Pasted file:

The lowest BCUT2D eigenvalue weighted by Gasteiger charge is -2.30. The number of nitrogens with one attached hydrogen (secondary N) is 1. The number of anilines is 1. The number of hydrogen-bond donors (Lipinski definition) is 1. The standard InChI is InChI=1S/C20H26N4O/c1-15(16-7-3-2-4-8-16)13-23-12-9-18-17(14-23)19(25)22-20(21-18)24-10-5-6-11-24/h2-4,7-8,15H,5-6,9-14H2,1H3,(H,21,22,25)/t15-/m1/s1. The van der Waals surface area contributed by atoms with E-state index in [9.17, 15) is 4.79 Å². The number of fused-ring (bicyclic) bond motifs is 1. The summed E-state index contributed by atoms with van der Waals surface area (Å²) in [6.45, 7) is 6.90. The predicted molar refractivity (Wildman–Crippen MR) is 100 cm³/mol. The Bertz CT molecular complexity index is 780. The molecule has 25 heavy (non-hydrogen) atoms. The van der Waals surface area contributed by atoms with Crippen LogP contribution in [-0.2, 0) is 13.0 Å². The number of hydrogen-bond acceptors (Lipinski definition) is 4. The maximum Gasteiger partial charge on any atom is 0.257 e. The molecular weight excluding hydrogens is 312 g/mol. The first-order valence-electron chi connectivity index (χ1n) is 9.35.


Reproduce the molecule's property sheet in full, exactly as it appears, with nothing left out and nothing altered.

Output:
The lowest BCUT2D eigenvalue weighted by Gasteiger charge is -2.30. The number of nitrogens with one attached hydrogen (secondary N) is 1. The number of anilines is 1. The number of hydrogen-bond donors (Lipinski definition) is 1. The standard InChI is InChI=1S/C20H26N4O/c1-15(16-7-3-2-4-8-16)13-23-12-9-18-17(14-23)19(25)22-20(21-18)24-10-5-6-11-24/h2-4,7-8,15H,5-6,9-14H2,1H3,(H,21,22,25)/t15-/m1/s1. The van der Waals surface area contributed by atoms with E-state index in [9.17, 15) is 4.79 Å². The number of fused-ring (bicyclic) bond motifs is 1. The summed E-state index contributed by atoms with van der Waals surface area (Å²) in [6.45, 7) is 6.90. The predicted molar refractivity (Wildman–Crippen MR) is 100 cm³/mol. The Bertz CT molecular complexity index is 780. The molecule has 25 heavy (non-hydrogen) atoms. The van der Waals surface area contributed by atoms with Crippen LogP contribution in [-0.2, 0) is 13.0 Å². The number of hydrogen-bond acceptors (Lipinski definition) is 4. The maximum Gasteiger partial charge on any atom is 0.257 e. The molecular weight excluding hydrogens is 312 g/mol. The first-order valence-electron chi connectivity index (χ1n) is 9.35.